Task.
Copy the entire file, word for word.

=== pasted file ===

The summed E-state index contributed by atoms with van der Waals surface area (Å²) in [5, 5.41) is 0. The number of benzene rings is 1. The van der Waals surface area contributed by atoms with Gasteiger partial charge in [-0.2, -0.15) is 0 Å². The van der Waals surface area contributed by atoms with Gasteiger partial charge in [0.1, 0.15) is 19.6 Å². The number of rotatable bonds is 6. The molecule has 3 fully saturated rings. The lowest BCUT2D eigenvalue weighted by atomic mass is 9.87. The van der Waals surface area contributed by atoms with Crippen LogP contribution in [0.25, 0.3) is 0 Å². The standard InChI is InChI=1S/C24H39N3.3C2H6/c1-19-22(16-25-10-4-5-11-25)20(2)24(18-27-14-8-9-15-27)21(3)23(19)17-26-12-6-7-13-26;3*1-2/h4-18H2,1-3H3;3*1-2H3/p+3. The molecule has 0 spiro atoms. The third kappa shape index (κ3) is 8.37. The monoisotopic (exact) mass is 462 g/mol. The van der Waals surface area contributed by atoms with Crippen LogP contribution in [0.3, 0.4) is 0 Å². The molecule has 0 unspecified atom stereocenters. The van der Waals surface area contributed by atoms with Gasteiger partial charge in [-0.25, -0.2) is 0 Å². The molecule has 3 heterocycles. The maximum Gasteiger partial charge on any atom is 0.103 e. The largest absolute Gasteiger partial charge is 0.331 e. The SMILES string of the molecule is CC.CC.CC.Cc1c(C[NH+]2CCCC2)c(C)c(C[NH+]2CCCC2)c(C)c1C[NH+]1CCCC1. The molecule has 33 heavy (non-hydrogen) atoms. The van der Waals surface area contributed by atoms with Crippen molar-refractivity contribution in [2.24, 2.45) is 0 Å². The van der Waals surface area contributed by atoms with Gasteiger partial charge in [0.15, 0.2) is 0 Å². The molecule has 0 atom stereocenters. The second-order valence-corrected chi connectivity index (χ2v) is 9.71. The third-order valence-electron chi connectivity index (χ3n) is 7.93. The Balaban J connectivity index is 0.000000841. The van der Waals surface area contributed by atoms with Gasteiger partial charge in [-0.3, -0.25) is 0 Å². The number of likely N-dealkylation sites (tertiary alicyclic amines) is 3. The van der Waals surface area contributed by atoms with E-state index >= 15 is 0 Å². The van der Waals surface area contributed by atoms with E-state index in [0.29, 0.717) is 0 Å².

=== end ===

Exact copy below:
The summed E-state index contributed by atoms with van der Waals surface area (Å²) in [5, 5.41) is 0. The number of benzene rings is 1. The van der Waals surface area contributed by atoms with Gasteiger partial charge in [-0.2, -0.15) is 0 Å². The van der Waals surface area contributed by atoms with Gasteiger partial charge in [0.1, 0.15) is 19.6 Å². The number of rotatable bonds is 6. The molecule has 3 fully saturated rings. The lowest BCUT2D eigenvalue weighted by atomic mass is 9.87. The van der Waals surface area contributed by atoms with Crippen LogP contribution in [0.25, 0.3) is 0 Å². The standard InChI is InChI=1S/C24H39N3.3C2H6/c1-19-22(16-25-10-4-5-11-25)20(2)24(18-27-14-8-9-15-27)21(3)23(19)17-26-12-6-7-13-26;3*1-2/h4-18H2,1-3H3;3*1-2H3/p+3. The molecule has 0 spiro atoms. The third kappa shape index (κ3) is 8.37. The monoisotopic (exact) mass is 462 g/mol. The van der Waals surface area contributed by atoms with Crippen LogP contribution in [0.3, 0.4) is 0 Å². The molecule has 0 unspecified atom stereocenters. The van der Waals surface area contributed by atoms with Gasteiger partial charge in [-0.25, -0.2) is 0 Å². The molecule has 3 heterocycles. The maximum Gasteiger partial charge on any atom is 0.103 e. The largest absolute Gasteiger partial charge is 0.331 e. The SMILES string of the molecule is CC.CC.CC.Cc1c(C[NH+]2CCCC2)c(C)c(C[NH+]2CCCC2)c(C)c1C[NH+]1CCCC1. The molecule has 33 heavy (non-hydrogen) atoms. The van der Waals surface area contributed by atoms with Crippen molar-refractivity contribution in [2.24, 2.45) is 0 Å². The van der Waals surface area contributed by atoms with Gasteiger partial charge in [0.15, 0.2) is 0 Å². The molecule has 0 atom stereocenters. The second-order valence-corrected chi connectivity index (χ2v) is 9.71. The third-order valence-electron chi connectivity index (χ3n) is 7.93. The Balaban J connectivity index is 0.000000841. The van der Waals surface area contributed by atoms with Gasteiger partial charge in [-0.3, -0.25) is 0 Å². The number of likely N-dealkylation sites (tertiary alicyclic amines) is 3. The van der Waals surface area contributed by atoms with E-state index >= 15 is 0 Å². The van der Waals surface area contributed by atoms with E-state index in [0.29, 0.717) is 0 Å².